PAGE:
Who’s Killing Your Local Newspaper?

Local newspapers are perfect prey for Vulture Funds.

In the face of layoffs, the coronavirus, and private equity firms like Alden Capital trying to strip it for parts, the news industry is on the verge of collapse. Hasan showcases the important work of local newspapers and why we need them now more than ever.

Patriot Act with Hasan Minhaj


update: Speaking of Alden…

We are just two weeks away from the trigger date for the majority of Tribune Publishing to be put into play. The future of major regional papers — including the Chicago Tribune and The Baltimore Sun — hangs in the balance.

As has been reported widely, Alden Global Capital owns 32% of Tribune Publishing stock. Alden gained two seats on an eight-person board in November and appears to have been exerting its influence in a series of pay and job cuts and several executive departures.

Under a standstill agreement, Alden cannot increase its stock holdings until after June 30. Then the door opens to Alden’s taking full control or forcing a sale.

Poynter, today, reports on the latest Vulture Fund newspaper actions.

Alden managing director Heath Freeman earlier this month… was vague about his business plans but hinted that he sees more consolidation cooking for the industry with Alden in a leading role.

4 thoughts on “Who’s Killing Your Local Newspaper?

  1. I’m blogging about this tomorrow, but I think newspapers are their own worst enemies. They post the stories online first and then days later print them. My father often asks me “Did you see such and such in today’s paper?” And I tell him, “Yes, I saw the story three days ago online.”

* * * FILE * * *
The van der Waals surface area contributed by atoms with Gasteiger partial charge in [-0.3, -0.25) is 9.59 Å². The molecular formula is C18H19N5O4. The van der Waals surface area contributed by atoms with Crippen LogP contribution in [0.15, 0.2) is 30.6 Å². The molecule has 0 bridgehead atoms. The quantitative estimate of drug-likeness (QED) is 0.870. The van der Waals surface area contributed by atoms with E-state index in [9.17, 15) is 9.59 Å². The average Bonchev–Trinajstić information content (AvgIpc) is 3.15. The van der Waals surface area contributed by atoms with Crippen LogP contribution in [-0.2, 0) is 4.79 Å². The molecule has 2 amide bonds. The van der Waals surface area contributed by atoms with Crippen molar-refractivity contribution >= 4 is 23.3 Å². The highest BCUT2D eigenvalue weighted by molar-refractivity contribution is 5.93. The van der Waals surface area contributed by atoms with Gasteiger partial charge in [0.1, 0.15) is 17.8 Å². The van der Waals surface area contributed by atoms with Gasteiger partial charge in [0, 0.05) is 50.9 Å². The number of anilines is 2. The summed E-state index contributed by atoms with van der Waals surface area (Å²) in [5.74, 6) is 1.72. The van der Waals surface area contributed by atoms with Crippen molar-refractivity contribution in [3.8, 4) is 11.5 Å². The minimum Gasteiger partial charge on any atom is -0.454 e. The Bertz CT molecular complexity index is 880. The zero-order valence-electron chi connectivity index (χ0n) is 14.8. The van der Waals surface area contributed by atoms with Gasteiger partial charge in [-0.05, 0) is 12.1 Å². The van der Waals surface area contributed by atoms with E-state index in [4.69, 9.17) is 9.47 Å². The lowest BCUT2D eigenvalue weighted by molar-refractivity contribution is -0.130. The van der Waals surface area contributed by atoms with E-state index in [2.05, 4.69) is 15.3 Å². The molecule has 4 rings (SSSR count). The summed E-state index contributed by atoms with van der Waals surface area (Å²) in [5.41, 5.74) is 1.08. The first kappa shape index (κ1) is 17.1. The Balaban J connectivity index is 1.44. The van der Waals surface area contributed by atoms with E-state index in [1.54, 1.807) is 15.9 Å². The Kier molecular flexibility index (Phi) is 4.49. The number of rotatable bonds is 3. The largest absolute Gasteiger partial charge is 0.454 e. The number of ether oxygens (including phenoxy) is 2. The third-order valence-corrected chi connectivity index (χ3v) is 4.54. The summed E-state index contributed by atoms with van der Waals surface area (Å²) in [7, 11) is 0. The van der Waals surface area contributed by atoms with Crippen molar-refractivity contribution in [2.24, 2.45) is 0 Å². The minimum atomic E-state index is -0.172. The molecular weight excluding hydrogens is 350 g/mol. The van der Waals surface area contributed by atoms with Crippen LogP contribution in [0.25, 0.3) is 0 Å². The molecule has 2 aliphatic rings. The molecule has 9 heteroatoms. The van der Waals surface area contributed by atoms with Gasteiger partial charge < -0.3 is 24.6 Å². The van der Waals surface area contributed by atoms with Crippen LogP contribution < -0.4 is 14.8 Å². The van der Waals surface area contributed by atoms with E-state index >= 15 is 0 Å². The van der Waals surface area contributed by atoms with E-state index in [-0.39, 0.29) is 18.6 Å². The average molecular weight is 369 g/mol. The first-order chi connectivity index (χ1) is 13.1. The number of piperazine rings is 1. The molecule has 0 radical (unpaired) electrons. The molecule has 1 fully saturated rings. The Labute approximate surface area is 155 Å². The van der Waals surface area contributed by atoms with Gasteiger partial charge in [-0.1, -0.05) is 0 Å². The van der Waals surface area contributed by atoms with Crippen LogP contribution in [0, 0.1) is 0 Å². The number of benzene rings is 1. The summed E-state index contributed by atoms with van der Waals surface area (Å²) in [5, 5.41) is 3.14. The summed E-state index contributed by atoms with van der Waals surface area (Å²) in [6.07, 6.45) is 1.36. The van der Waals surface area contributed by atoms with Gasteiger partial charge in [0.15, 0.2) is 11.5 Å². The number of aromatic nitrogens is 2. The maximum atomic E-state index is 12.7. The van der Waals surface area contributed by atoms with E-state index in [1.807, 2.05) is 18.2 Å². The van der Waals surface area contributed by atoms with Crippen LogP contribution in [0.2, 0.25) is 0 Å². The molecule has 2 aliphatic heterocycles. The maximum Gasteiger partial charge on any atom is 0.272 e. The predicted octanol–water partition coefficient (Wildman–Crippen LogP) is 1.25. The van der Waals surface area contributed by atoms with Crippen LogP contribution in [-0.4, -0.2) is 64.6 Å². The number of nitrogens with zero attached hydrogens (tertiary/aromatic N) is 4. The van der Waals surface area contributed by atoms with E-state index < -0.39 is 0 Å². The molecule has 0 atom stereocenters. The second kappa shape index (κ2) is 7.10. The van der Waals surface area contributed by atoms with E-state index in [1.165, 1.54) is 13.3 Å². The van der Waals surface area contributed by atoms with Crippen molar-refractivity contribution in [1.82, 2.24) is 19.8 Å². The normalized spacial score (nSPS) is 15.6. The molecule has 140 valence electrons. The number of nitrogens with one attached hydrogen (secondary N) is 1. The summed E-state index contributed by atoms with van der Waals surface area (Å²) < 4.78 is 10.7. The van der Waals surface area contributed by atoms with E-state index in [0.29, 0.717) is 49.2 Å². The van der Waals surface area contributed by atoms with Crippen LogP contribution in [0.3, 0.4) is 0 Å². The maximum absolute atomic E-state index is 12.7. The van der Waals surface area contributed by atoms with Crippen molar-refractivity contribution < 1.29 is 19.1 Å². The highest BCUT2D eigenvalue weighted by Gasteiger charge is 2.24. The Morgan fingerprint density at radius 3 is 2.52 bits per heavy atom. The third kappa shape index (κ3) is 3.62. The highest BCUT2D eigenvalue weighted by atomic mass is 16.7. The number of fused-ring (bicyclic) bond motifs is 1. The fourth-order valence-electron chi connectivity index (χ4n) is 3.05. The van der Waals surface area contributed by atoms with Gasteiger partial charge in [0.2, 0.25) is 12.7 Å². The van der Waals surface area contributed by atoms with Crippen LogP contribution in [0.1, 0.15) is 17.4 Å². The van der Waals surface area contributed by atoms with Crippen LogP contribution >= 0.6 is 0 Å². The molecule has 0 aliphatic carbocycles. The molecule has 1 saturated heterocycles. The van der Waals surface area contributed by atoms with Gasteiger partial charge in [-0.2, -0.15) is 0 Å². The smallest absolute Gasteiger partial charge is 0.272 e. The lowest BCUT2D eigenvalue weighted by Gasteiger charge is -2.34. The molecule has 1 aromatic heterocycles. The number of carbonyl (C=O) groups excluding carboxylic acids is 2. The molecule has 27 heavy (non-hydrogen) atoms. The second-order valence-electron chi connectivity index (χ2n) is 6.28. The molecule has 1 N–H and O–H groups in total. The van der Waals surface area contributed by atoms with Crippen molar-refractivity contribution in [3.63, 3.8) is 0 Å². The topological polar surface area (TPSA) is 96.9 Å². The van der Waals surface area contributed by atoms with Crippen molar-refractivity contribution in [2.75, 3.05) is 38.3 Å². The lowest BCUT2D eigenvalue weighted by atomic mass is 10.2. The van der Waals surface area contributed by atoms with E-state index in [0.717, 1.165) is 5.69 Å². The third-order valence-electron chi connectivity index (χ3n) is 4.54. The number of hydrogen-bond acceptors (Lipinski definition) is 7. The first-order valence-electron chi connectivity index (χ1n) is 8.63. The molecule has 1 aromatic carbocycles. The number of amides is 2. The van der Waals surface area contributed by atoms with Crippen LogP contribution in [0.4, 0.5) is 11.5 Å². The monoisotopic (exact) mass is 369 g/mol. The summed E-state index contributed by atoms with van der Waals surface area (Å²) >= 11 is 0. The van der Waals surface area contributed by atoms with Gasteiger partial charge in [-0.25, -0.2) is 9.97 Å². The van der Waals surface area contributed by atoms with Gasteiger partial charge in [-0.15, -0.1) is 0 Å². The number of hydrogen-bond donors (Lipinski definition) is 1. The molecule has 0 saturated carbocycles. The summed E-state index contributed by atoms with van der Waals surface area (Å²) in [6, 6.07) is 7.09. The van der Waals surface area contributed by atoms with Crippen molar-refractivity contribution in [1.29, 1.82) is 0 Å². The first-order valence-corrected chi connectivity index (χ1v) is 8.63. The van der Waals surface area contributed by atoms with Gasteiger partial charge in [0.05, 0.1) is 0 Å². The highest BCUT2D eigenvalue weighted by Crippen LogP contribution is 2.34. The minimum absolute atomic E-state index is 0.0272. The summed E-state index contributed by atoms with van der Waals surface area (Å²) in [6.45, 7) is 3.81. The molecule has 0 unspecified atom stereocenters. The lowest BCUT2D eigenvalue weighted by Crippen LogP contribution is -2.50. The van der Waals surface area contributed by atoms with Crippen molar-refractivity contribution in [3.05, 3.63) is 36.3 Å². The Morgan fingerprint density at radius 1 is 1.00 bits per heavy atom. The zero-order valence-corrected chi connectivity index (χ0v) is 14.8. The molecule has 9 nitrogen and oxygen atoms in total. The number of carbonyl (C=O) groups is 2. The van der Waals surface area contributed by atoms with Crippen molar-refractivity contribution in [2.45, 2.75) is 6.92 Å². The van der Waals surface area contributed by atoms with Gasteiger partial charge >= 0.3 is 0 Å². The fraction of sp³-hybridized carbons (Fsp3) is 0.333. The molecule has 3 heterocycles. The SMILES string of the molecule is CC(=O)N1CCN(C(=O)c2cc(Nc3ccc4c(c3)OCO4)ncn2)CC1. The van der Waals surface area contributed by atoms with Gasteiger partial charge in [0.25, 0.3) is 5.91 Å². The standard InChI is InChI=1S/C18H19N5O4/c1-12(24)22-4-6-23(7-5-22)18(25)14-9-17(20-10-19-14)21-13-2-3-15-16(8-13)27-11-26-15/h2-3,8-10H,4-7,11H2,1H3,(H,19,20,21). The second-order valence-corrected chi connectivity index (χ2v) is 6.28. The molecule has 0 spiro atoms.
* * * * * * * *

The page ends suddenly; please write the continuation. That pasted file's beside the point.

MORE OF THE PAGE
Why not post the stories in the printed paper first, AND THEN, post them online?

    I’m not talking about breaking news, but features that are destined for Sunday’s paper, often appear online on Tuesday, so why would I purchase the Sunday paper when I can read the stuff, usually for free, online days ahead of time?

    And it’s not about me reading it first ahead of time, it’s just that it’s there. It pops up on social media with a link to the story. So you read it if it interests you. When the printed paper comes, it’s old news by then.

  2. Tom, this is often — I’d say “most often” — lack of communication and a lack of paying attention.

    Sunday papers are often a different staff or, at least, partially different, so you can have someone planning next Sunday’s entertainment section who has no communication with the person who does the daily entertainment section.

    So the Sunday person sees a feature on Taylor Swift’s favorite teddy bear and puts it in the queue for Sunday. But the story remains in the open queue, where the daily person sees it and puts it in the daily.

    Leaving two questions: One, why didn’t the Sunday person see it and realize it had been grabbed? Best answer is that it ran Thu/Fri/Sat after the Sunday section was finished. Worst answer is that the Sunday person doesn’t read the daily.

    The other question is why, in grabbing the piece, the Sunday person didn’t re-slug the original so that it read DO NOT USE or something similar? I don’t know.

    None of this excuses it, mind you. But it’s why.

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